EDMONTON — It’s been a tough growing season for farmers and producers across the province, but one group is donating the sales of its canola crop in hopes of putting an end to world hunger.
Organizers of the ‘Share the Harvest’ growing project came together Saturday to harvest their canola crop in a field just east of Gibbons. Proceeds from the sale of the crop will be donated to the Canadian Foodgrains Bank, an organization that works to end hunger in developing countries.
“It’s Canadians sharing what they have with those who don’t have, halfway across the world,” said Terence Barg, Canadian Foodgrains Bank’s regional coordinator in Alberta.
“Feeding people and ending hunger is our goal,” he said, “helping people where they don’t have access to food, whether it’s due to conflict or drought or they’ve been displaced from conflict.”
The canola crop was grown on 150 acres of donated land, with donated seed, fertilizer and herbicides. Those harvesting the crop on Saturday also donated their time, with the help of 12 donated combines.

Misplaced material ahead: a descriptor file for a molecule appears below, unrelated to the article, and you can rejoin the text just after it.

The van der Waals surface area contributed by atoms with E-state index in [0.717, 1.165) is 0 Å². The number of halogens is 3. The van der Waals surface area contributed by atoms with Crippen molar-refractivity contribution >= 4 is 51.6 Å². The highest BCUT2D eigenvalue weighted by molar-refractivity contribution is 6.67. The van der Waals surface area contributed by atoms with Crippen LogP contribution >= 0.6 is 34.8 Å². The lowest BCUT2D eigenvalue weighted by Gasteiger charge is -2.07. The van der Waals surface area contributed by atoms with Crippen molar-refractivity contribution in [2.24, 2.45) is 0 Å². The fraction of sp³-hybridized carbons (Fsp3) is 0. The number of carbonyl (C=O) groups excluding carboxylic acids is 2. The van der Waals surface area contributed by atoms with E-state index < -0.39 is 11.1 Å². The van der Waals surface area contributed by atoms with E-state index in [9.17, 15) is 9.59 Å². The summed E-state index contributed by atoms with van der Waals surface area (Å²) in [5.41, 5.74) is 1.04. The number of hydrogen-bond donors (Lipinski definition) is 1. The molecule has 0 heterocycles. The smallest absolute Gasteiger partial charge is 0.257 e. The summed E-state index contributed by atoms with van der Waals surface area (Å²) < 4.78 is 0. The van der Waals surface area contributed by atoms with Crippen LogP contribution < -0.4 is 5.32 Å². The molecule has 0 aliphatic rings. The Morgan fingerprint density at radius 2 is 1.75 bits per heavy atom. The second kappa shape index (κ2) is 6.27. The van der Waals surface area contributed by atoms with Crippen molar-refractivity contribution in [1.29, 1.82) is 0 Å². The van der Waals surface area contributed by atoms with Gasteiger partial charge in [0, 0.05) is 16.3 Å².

“It’s a great time to spend time with the community and celebrate the harvest being done and celebrate the fact that we can share our abundance with those around the world that need help,” said Shaun Galloway, director of the local Share the Harvest chapter.
“We just feel that we live in a land of abundance and that there’s a lot of need around the world and we have something that we can share with those people.”
Galloway estimates they’ll make $100,000 from this year’s crop. With the help of federal government grants, Galloway said that will be turned into $500,000.
The local Share the Harvest chapter is one of over 200 similar groups in Canada who support the Canadian Foodgrains Bank. Last year, the Canadian Foodgrains Bank provided over $41 million of assistance for 1.1 million people in 39 countries.